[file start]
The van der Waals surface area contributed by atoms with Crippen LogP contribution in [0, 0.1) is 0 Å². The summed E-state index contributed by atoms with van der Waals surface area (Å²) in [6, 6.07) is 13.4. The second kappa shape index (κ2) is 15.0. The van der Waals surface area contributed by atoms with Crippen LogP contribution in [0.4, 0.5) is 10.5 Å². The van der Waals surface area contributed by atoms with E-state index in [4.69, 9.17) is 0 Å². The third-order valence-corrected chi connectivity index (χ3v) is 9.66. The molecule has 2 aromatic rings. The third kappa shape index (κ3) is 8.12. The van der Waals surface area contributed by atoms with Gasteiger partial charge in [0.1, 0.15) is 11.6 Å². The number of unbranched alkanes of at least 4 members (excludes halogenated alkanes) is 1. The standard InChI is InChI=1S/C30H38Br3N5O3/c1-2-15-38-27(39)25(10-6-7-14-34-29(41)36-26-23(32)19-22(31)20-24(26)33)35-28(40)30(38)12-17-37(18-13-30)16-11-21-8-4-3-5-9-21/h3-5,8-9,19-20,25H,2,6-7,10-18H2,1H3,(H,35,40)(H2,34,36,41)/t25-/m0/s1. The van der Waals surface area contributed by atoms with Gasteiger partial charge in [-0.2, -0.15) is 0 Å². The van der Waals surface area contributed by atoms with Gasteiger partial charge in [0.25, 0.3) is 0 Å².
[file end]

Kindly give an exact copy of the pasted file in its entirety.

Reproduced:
The van der Waals surface area contributed by atoms with Crippen LogP contribution in [0, 0.1) is 0 Å². The summed E-state index contributed by atoms with van der Waals surface area (Å²) in [6, 6.07) is 13.4. The second kappa shape index (κ2) is 15.0. The van der Waals surface area contributed by atoms with Crippen LogP contribution in [0.4, 0.5) is 10.5 Å². The van der Waals surface area contributed by atoms with E-state index in [4.69, 9.17) is 0 Å². The third-order valence-corrected chi connectivity index (χ3v) is 9.66. The molecule has 2 aromatic rings. The third kappa shape index (κ3) is 8.12. The van der Waals surface area contributed by atoms with Gasteiger partial charge in [0.1, 0.15) is 11.6 Å². The number of unbranched alkanes of at least 4 members (excludes halogenated alkanes) is 1. The standard InChI is InChI=1S/C30H38Br3N5O3/c1-2-15-38-27(39)25(10-6-7-14-34-29(41)36-26-23(32)19-22(31)20-24(26)33)35-28(40)30(38)12-17-37(18-13-30)16-11-21-8-4-3-5-9-21/h3-5,8-9,19-20,25H,2,6-7,10-18H2,1H3,(H,35,40)(H2,34,36,41)/t25-/m0/s1. The van der Waals surface area contributed by atoms with Gasteiger partial charge in [-0.2, -0.15) is 0 Å². The van der Waals surface area contributed by atoms with Gasteiger partial charge in [0.25, 0.3) is 0 Å².